By Tom Nader
Ravenna Record Courier
BEREA, OHIO -- Sitting in a doctor's office inside Children's Hospital was a 14-year-old Tyler Lohr.
The date was April 1, 2005, and he had just been diagnosed with type 1 juvenile diabetes.
He looked straight into the eyes of his mother and said, "I will play high school football, and I will play college football. I will do whatever I have to do in order to make it happen."
For Lohr, who was just an eighth grader at the time, it was not time to feel sorry for himself.
Instead, he took the challenge in stride and decided to fight against it with a positive attitude.
He became more focused, more determined. And he not only met his goal of playing football in high school, he became a star at Kent Roosevelt.
He was named First Team All-Metro Division and Second Team All-Northeast Inland District, while also tying a school record with seven interceptions in 2006.
The special Friday nights on the gridiron, along with his perseverance in the classroom, opened the opportunity for Lohr to continue his football and academic careers at Baldwin-Wallace College, where he is majoring in special education and is in his sophomore season on the football team, splitting time between junior varsity and varsity.
Most people, though, probably think that Lohr simply grabs his helmet on gameday and runs out on the field. His story is so much more than that and is so much more inspiring than that.
Much of it started with Lohr taking responsibility for himself.
"My mom and family have been there for me from the time I was diagnosed, but really after the first year, it has been simple to take care of," said Lohr, who is a 5-foot-8, 195-pound running back for the Yellow Jackets. "Still, my family has been amazing. My coaches, too, who were there for me if I needed them, but they knew it was my responsibility. They left it up to me."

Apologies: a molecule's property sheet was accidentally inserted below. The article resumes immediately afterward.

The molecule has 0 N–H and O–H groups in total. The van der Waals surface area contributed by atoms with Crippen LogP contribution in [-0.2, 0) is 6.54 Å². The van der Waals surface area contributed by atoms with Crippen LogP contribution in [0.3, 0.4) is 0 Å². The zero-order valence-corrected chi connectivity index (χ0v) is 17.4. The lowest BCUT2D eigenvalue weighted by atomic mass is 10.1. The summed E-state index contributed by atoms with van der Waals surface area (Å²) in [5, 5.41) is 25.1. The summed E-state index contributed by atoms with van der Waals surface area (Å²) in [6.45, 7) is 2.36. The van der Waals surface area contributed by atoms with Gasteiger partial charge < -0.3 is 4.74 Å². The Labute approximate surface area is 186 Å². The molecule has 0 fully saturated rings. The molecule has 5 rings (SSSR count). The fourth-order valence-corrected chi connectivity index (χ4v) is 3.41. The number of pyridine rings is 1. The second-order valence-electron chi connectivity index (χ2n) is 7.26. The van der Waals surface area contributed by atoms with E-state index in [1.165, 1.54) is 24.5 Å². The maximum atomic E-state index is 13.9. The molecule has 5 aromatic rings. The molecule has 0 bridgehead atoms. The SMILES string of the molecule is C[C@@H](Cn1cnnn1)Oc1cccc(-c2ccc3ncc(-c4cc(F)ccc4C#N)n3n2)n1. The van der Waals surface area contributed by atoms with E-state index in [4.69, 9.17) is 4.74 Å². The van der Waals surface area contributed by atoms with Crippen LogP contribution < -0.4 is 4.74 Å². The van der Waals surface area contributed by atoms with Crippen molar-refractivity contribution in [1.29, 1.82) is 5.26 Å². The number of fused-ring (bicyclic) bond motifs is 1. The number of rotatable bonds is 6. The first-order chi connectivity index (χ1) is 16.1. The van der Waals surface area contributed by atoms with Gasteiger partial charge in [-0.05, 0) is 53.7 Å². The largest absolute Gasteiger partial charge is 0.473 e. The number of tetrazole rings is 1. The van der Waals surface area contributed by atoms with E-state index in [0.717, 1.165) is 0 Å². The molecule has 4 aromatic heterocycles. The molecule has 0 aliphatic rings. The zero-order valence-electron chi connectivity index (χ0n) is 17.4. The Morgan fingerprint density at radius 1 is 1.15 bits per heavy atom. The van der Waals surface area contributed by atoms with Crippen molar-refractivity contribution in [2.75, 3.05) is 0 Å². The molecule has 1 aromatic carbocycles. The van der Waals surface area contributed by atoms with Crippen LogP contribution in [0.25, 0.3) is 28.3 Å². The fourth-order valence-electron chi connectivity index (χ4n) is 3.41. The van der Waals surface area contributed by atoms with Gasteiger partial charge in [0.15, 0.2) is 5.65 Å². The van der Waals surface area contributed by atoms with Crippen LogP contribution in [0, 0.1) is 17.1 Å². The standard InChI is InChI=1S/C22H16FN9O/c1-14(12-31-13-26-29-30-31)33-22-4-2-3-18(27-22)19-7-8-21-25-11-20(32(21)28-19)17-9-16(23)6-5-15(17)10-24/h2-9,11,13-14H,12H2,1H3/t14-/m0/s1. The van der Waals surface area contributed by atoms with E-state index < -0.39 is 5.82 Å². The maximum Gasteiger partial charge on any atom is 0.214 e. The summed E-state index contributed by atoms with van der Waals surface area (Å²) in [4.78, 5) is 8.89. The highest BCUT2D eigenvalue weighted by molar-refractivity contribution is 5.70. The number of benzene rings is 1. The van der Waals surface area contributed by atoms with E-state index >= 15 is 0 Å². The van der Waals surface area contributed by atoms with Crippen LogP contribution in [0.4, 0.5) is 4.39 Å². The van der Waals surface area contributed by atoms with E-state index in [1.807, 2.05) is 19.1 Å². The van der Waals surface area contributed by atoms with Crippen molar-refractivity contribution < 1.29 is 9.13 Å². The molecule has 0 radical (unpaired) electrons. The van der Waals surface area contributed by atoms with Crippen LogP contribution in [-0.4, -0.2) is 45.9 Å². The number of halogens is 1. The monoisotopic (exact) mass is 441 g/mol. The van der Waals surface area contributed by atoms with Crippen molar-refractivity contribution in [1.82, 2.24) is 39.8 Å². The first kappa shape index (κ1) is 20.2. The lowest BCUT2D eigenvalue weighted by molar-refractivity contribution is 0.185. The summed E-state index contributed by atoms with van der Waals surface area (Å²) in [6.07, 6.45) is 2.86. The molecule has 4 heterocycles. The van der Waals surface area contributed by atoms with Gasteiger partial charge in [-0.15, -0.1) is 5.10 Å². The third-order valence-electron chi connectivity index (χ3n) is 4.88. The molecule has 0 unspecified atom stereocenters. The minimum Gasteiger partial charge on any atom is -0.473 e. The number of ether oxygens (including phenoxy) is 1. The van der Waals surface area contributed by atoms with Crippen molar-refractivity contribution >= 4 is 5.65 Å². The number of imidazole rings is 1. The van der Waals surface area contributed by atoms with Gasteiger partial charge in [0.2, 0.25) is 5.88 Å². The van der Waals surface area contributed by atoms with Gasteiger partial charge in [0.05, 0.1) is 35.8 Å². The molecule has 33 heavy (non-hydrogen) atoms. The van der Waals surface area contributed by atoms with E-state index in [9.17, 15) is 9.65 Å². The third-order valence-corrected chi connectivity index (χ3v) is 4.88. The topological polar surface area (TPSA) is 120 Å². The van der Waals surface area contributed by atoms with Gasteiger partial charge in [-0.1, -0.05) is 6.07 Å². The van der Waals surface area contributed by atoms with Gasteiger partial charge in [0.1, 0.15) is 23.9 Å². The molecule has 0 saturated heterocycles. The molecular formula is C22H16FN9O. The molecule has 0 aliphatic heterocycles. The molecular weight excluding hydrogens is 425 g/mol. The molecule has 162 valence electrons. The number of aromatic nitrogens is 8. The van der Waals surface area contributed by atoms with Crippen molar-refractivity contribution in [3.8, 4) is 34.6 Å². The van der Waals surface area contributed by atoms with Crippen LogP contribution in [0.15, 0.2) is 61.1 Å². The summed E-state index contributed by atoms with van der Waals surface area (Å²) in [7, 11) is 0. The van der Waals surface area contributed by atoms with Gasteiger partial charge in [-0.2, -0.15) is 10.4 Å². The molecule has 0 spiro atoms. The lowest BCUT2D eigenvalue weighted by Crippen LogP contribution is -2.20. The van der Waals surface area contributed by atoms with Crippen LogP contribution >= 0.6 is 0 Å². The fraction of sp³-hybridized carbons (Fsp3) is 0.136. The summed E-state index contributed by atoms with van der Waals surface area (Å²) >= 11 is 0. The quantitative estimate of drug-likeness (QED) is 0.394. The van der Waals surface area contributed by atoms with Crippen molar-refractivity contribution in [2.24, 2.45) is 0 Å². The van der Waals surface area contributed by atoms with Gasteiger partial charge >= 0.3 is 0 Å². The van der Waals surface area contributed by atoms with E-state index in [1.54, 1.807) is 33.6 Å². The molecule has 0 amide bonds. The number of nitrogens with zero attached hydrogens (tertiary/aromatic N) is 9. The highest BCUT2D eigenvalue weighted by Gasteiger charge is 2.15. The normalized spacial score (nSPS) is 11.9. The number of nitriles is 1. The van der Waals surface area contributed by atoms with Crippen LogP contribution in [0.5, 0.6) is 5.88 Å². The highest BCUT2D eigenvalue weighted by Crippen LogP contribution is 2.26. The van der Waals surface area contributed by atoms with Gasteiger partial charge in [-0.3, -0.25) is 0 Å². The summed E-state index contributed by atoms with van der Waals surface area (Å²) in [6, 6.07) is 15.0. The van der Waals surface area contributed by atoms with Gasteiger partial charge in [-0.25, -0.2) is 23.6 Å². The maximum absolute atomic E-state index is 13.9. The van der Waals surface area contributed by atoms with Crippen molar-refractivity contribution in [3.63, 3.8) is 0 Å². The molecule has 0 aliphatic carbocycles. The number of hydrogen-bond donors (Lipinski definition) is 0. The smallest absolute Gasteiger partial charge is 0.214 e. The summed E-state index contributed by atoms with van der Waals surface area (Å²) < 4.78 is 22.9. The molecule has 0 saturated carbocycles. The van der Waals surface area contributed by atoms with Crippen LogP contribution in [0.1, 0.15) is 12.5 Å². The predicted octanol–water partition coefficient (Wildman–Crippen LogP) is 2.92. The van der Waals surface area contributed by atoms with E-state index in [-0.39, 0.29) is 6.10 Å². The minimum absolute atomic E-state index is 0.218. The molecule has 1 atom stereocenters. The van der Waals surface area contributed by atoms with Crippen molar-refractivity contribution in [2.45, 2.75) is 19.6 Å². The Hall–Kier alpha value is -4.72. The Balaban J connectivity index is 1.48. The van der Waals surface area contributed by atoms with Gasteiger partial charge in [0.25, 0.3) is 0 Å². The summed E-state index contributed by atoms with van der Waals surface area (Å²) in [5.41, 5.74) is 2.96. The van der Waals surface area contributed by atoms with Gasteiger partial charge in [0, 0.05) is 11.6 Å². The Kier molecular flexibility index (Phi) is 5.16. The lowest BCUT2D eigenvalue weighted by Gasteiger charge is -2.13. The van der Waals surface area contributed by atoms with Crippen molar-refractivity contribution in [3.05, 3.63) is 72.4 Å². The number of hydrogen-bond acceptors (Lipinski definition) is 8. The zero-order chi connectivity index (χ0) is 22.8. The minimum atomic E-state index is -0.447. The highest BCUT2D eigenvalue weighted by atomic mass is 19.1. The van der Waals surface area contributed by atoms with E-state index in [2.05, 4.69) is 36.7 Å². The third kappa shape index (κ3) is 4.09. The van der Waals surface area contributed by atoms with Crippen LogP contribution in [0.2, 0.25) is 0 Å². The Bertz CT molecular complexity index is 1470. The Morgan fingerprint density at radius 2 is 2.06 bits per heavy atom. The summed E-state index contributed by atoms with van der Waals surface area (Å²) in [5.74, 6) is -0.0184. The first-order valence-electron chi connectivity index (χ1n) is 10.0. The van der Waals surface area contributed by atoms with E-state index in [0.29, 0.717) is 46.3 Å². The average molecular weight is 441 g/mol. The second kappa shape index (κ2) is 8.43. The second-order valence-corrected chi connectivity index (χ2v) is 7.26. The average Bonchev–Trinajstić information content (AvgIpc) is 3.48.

Lohr's commitment has included four shots of insulin each day for the last five years. He takes a shot at breakfast, one at lunch, another at dinner and his last is just before he goes to bed.
By changing his diet, Lohr has also been forced to monitor his sugar intake, which he said has made him a healthier person because he 'eliminated a large amount of sugar and junk food from his daily diet."
"Diabetes can effect my performance if I don't stay on top of it by taking the correct amounts of insulin or if I don't check my blood sugar," Lohr said.
High blood sugar can cause Lohr to cramp quicker, get headaches easily or deteriorate his vision. If the blood sugar is too low, it can make him shake and sap the energy right out of his body.
Finding the middle-level is what Lohr's mind is always focused on.
The food aspect of dealing with his diabetes was necessary for him to survive, but it is what Lohr chose to do on his own in the weight room that made the difference.
With Kent Roosevelt High School strength and conditioning coach Kevin Hockett taking Lohr under his wing, Lohr was able to establish a program to get stronger. "Coach Hock was always the one coach I could talk to because he knew exactly what I was going through,"Lohr said, referencing the fact that Hockett also had type 1 juvenile diabetes. "He would talk to me about my lifting, football and diet."
It was all of those long, grueling weight room sessions that Lohr's mother Linda said she fully believes allowed her son to excel on the gridiron.
"If it wasn't for his dedication in the weight room and his attitude toward diabetes, there is no way he would be able to do what he does," Linda Lohr said.
Five years since being diagnosed, Lohr is still on his original insulin dose.
He is still playing football and still has a future that he refuses to let his diabetes interfere with.
"Diabetes hasn't changed anything about my life," Lohr said. "I still do everything the same. If anything, diabetes has made me a healthier person."
Lohr speaks about his diabetes almost as if it is not there.
From a mother's standpoint, the picture is a bit different.
"Diabetes has changed all our lives," Linda Lohr said.
"But Tyler is a good example for young adults who face such adversity, but do not give up on their dreams," Linda Lohr said. "He never gave up on his dream of playing college football."
The 14-year-old boy who once sat in a doctor's office is now living his dream.
"Diabetes will not control me, I am going to control it," he says.
With that mindset, Lohr also controls his future and will not allow anything to get in its way.
To contact Tom Nader at firstname.lastname@example.org
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